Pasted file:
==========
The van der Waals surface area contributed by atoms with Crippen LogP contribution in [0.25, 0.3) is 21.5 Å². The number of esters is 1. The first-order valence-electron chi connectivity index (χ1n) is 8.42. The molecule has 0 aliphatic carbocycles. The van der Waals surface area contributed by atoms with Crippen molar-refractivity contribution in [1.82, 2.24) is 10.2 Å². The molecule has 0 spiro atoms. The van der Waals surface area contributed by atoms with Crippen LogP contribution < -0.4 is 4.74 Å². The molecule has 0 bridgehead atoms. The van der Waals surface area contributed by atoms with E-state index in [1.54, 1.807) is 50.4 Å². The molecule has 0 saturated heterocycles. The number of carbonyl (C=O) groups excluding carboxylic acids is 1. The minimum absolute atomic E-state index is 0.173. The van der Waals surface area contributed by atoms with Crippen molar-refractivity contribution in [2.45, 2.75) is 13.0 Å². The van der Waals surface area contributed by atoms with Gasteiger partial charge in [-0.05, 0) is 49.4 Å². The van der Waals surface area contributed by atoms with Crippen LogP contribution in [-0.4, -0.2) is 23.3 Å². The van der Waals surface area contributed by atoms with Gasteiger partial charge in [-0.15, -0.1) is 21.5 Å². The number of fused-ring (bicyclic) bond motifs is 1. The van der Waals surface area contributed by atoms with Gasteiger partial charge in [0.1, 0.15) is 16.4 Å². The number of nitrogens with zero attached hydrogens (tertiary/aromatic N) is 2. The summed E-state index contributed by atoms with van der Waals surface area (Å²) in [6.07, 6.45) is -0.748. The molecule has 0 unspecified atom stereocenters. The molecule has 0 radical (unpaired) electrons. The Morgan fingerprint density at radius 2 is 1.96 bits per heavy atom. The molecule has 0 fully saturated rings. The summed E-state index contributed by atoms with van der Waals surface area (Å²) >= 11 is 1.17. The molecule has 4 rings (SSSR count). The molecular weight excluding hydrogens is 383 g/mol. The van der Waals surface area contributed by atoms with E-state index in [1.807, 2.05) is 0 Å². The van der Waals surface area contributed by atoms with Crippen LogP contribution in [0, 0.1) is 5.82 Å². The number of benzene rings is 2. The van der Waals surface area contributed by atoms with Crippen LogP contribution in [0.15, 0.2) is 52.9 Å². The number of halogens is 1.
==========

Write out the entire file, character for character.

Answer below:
The van der Waals surface area contributed by atoms with Crippen LogP contribution in [0.25, 0.3) is 21.5 Å². The number of esters is 1. The first-order valence-electron chi connectivity index (χ1n) is 8.42. The molecule has 0 aliphatic carbocycles. The van der Waals surface area contributed by atoms with Crippen molar-refractivity contribution in [1.82, 2.24) is 10.2 Å². The molecule has 0 spiro atoms. The van der Waals surface area contributed by atoms with Crippen LogP contribution < -0.4 is 4.74 Å². The molecule has 0 bridgehead atoms. The van der Waals surface area contributed by atoms with E-state index in [1.54, 1.807) is 50.4 Å². The molecule has 0 saturated heterocycles. The number of carbonyl (C=O) groups excluding carboxylic acids is 1. The minimum absolute atomic E-state index is 0.173. The van der Waals surface area contributed by atoms with Crippen molar-refractivity contribution in [2.45, 2.75) is 13.0 Å². The van der Waals surface area contributed by atoms with Gasteiger partial charge in [-0.05, 0) is 49.4 Å². The van der Waals surface area contributed by atoms with Crippen LogP contribution in [-0.4, -0.2) is 23.3 Å². The van der Waals surface area contributed by atoms with Gasteiger partial charge in [-0.15, -0.1) is 21.5 Å². The number of fused-ring (bicyclic) bond motifs is 1. The van der Waals surface area contributed by atoms with Gasteiger partial charge in [0.1, 0.15) is 16.4 Å². The number of nitrogens with zero attached hydrogens (tertiary/aromatic N) is 2. The summed E-state index contributed by atoms with van der Waals surface area (Å²) in [6.07, 6.45) is -0.748. The molecule has 0 unspecified atom stereocenters. The molecule has 0 radical (unpaired) electrons. The Morgan fingerprint density at radius 2 is 1.96 bits per heavy atom. The molecule has 0 fully saturated rings. The summed E-state index contributed by atoms with van der Waals surface area (Å²) >= 11 is 1.17. The molecule has 4 rings (SSSR count). The molecular weight excluding hydrogens is 383 g/mol. The van der Waals surface area contributed by atoms with E-state index in [1.807, 2.05) is 0 Å². The van der Waals surface area contributed by atoms with Crippen LogP contribution in [0, 0.1) is 5.82 Å². The number of benzene rings is 2. The van der Waals surface area contributed by atoms with Crippen LogP contribution in [0.15, 0.2) is 52.9 Å². The number of halogens is 1.